Writers of the Month - July

Writers of the Month — July

A monthly roundup of writers past and present that we just can’t get enough of.

Estimated reading time: 5 minutes

Welcome to our monthly blog series in which we share some of our favorite writers, past and present. In Writers of the Month we feature those writers who we always return to and no matter how many times we read them they make us feel something new. The ones who, when they announce a new book or film or television series, we go straight to the preorder page or queue it up. The writers whose Instagram stories we always watch and whose tweets we always retweet. The writers who feel almost like a real friend.

This series is not meant to determine the Best Writer, but rather to highlight the writers each of us at the American Writers Museum are particularly fond of in a given month, a day, a moment. We hope to introduce you to writers you’re unfamiliar with or inspire you to revisit a writer you haven’t read in a while. Perhaps you’ll see your favorite writer on one of our lists!

Edited by Nate King

Photo of Robert Hunter

Robert Hunter

Robert Hunter was the lyricist for the Grateful Dead. Summer is about having fun! Hearing a Dead song on the radio while I’m driving always causes some tapping on the steering wheel and, if no one else is with me, some singing in the car. Robert Hunter’s lyrics are what gets the stadiums full of Dead Heads singing along. Can’t you smell the… patchouli, and hear the bells on the shoes of the twirling girls? Believe it if you need it, if you don’t just pass it on. Gotta make it somehow on the dreams you still believe in. Have a great summer!

—Christopher, Director of Operations

Photo of Terry Matalas

Terry Matalas

Terry Matalas is a screenwriter best known for 12 Monkeys. He is also the showrunner for season two of Star Trek: Picard. But 12 Monkeys is a time travel show, inspired by the very weird Brad Pitt-Bruce Willis movie, so if that sort of thing makes you itch, you should know right up front that it’s not about time travel. It’s about time, and love, and consequences. A group of misfits tries to stop a plague, each for their own reasons, and eventually they meet themselves, going forward or back, and have to figure out if they can forgive themselves and each other for the things they do to stay alive. As we all do, sooner or later. Also, at one point, the best character ever to appear on television sings P!nk’s song “U + Ur Hand” to Hitler.

—Allison, Program Director

Photo of Nnedi Okorafor

Nnedi Okorafor

I first heard of Okorafor when she visited the American Writers Museum in 2018, and quickly became a big fan. She creates science fiction worlds that feel real, diverse, and simultaneously magical. It is easy to see the ways that she is commenting on current situations in her writing without being overbearing. She also writes across multiple mediums–including novels, novellas, and comic books–so is easily accessible in that sense. I’d recommend starting to explore her work through the Binti novellas, or her run on Black Panther or Shuri.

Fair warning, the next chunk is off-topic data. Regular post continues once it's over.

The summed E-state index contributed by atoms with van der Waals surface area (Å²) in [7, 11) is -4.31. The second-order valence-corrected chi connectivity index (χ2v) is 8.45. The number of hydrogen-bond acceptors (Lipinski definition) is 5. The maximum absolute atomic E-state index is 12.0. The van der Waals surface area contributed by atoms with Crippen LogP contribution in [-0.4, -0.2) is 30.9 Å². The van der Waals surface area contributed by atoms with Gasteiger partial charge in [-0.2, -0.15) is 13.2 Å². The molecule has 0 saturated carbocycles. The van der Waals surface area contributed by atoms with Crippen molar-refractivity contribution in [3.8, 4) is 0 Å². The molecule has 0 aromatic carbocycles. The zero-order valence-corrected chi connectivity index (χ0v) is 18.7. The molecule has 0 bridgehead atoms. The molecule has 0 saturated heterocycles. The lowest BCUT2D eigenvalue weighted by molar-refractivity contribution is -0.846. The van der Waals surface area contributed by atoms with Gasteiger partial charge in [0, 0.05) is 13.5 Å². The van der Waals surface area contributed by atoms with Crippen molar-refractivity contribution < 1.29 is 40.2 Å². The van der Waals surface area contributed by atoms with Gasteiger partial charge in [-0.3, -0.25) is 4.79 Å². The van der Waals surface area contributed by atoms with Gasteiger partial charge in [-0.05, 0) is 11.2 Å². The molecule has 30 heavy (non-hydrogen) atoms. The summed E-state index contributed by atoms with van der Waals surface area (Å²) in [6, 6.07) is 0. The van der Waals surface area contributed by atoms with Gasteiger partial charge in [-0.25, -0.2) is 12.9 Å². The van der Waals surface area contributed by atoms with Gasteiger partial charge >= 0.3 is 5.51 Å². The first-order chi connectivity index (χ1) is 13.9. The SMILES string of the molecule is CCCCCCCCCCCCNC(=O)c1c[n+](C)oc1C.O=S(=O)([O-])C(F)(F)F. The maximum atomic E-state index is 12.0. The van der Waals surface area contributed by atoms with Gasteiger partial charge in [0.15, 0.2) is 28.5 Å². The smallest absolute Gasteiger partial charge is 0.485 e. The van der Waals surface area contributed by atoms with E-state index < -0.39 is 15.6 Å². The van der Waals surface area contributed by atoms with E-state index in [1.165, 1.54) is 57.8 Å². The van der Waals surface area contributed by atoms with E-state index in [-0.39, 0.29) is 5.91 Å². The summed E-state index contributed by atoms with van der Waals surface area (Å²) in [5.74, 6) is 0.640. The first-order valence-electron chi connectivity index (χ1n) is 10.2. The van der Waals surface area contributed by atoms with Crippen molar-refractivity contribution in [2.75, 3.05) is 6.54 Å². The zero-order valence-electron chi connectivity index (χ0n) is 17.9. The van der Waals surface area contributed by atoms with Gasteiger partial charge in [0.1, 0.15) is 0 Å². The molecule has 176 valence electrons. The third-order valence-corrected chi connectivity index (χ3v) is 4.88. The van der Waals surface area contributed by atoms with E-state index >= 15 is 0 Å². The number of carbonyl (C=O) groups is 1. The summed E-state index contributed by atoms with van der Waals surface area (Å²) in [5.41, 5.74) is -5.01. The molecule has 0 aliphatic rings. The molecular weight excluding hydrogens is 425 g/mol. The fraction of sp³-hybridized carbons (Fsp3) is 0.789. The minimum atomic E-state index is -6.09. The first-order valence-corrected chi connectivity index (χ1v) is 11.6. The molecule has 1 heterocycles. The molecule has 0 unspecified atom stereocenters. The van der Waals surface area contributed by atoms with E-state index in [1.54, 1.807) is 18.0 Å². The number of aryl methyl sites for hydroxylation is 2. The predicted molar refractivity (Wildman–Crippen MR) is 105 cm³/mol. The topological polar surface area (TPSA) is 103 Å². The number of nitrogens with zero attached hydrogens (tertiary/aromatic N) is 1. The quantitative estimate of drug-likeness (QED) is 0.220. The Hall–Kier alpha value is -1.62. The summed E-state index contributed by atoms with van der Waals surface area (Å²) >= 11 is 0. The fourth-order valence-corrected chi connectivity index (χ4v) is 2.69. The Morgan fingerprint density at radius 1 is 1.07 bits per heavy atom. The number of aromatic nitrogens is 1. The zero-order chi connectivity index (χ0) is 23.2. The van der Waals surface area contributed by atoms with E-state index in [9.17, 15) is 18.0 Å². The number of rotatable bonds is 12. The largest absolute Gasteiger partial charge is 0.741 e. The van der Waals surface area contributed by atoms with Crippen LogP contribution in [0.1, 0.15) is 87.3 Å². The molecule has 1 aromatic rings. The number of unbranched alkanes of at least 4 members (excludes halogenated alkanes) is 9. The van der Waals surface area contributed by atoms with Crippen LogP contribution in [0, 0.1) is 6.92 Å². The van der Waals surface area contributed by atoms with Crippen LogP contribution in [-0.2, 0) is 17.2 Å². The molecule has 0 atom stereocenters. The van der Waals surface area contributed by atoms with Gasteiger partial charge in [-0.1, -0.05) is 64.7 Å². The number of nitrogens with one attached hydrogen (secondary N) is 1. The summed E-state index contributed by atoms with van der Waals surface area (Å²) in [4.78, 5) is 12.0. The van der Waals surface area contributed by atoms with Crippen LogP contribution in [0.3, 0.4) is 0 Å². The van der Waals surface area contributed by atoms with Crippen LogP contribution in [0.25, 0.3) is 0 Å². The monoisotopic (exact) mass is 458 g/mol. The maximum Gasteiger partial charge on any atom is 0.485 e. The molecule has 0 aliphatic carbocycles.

—Ari, Data Operations Coordinator

Photo of Peggy Parish

Peggy Parish

July 14 marks the birthdate of Peggy Parish who created the famous character Amelia Bedelia, who always made me laugh as a kid. The loveable housekeeper is always mixing instructions up because she takes everything literally, from dressing the chicken to drawing the drapes. Parish was an educator who created stories for her students before publishing her first book in 1961 and she wrote nearly a dozen Amelia Bedelia books during her lifetime. While perusing books in the children’s section recently at our local library with my six-year-old, I came across Teach Us, Amelia Bedelia where she had the students plant light bulbs instead of flower bulbs in a pot, but what I noticed more this time around was the book’s dedication “For Miss Rose, my first-grade teacher, who introduced me to the magic of words, with love.”

—Karie, Director of Marketing & Private Events

Photo of Patrick Rothfuss

Patrick Rothfuss

I obsessively recommend The Name of the Wind to basically everyone I know who likes to read. Even people who don’t like fantasy have loved this book, but I will caution that it is the first in an unfinished trilogy. However, he also has several short stories, a novella that makes me cry every single time I read it, and a charming children’s book. His incredibly beautiful prose and dedication to worldbuilding is some of the most engaging writing I’ve come across in the fantasy genre. If you like The Name of the Wind, or are intrigued by his short stories but not quite ready to get into another book series that isn’t finished (looking at you Martin), Brandon Sanderson is another of my favorites, and The Lies of Locke Lamora by Scott Lynch is also great.

—Ari, Data Operations Coordinator

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